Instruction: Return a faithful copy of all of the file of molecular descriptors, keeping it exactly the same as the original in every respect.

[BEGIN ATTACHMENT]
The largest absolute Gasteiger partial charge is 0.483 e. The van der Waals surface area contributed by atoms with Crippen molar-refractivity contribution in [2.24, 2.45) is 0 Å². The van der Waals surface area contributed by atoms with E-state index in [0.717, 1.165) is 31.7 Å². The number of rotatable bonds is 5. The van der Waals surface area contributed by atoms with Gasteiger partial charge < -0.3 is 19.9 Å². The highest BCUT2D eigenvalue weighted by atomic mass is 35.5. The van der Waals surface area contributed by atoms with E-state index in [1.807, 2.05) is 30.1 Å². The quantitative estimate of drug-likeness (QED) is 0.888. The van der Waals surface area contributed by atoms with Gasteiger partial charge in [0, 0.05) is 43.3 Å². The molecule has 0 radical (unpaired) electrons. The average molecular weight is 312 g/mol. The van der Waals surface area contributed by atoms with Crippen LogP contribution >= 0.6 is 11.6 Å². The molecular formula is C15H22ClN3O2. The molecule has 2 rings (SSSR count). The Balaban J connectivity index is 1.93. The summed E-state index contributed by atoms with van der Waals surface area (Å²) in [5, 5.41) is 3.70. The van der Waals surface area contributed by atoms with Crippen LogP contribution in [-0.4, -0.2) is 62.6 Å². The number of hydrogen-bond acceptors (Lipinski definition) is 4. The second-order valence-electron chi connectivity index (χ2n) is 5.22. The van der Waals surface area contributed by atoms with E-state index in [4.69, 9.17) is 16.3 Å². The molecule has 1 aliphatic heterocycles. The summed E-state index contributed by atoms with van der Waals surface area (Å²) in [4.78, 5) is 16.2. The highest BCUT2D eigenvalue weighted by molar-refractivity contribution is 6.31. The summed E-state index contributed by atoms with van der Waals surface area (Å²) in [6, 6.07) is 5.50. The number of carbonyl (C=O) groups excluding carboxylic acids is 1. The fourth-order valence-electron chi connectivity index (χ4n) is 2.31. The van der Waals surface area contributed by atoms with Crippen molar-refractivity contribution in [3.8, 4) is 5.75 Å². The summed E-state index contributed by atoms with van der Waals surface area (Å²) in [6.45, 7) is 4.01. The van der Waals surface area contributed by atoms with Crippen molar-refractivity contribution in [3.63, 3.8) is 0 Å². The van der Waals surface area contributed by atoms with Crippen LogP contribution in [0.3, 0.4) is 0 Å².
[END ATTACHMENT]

The largest absolute Gasteiger partial charge is 0.483 e. The van der Waals surface area contributed by atoms with Crippen molar-refractivity contribution in [2.24, 2.45) is 0 Å². The van der Waals surface area contributed by atoms with E-state index in [0.717, 1.165) is 31.7 Å². The number of rotatable bonds is 5. The van der Waals surface area contributed by atoms with Gasteiger partial charge < -0.3 is 19.9 Å². The highest BCUT2D eigenvalue weighted by atomic mass is 35.5. The van der Waals surface area contributed by atoms with E-state index in [1.807, 2.05) is 30.1 Å². The quantitative estimate of drug-likeness (QED) is 0.888. The van der Waals surface area contributed by atoms with Gasteiger partial charge in [0, 0.05) is 43.3 Å². The molecule has 0 radical (unpaired) electrons. The average molecular weight is 312 g/mol. The van der Waals surface area contributed by atoms with Crippen LogP contribution >= 0.6 is 11.6 Å². The molecular formula is C15H22ClN3O2. The molecule has 2 rings (SSSR count). The Balaban J connectivity index is 1.93. The summed E-state index contributed by atoms with van der Waals surface area (Å²) in [5, 5.41) is 3.70. The van der Waals surface area contributed by atoms with Crippen LogP contribution in [-0.4, -0.2) is 62.6 Å². The number of hydrogen-bond acceptors (Lipinski definition) is 4. The second-order valence-electron chi connectivity index (χ2n) is 5.22. The van der Waals surface area contributed by atoms with E-state index in [4.69, 9.17) is 16.3 Å². The molecule has 1 aliphatic heterocycles. The summed E-state index contributed by atoms with van der Waals surface area (Å²) in [4.78, 5) is 16.2. The highest BCUT2D eigenvalue weighted by molar-refractivity contribution is 6.31. The summed E-state index contributed by atoms with van der Waals surface area (Å²) in [6, 6.07) is 5.50. The number of carbonyl (C=O) groups excluding carboxylic acids is 1. The fourth-order valence-electron chi connectivity index (χ4n) is 2.31. The van der Waals surface area contributed by atoms with Crippen molar-refractivity contribution in [3.8, 4) is 5.75 Å². The summed E-state index contributed by atoms with van der Waals surface area (Å²) in [6.45, 7) is 4.01. The van der Waals surface area contributed by atoms with Crippen molar-refractivity contribution in [3.63, 3.8) is 0 Å². The van der Waals surface area contributed by atoms with Crippen LogP contribution in [0.3, 0.4) is 0 Å².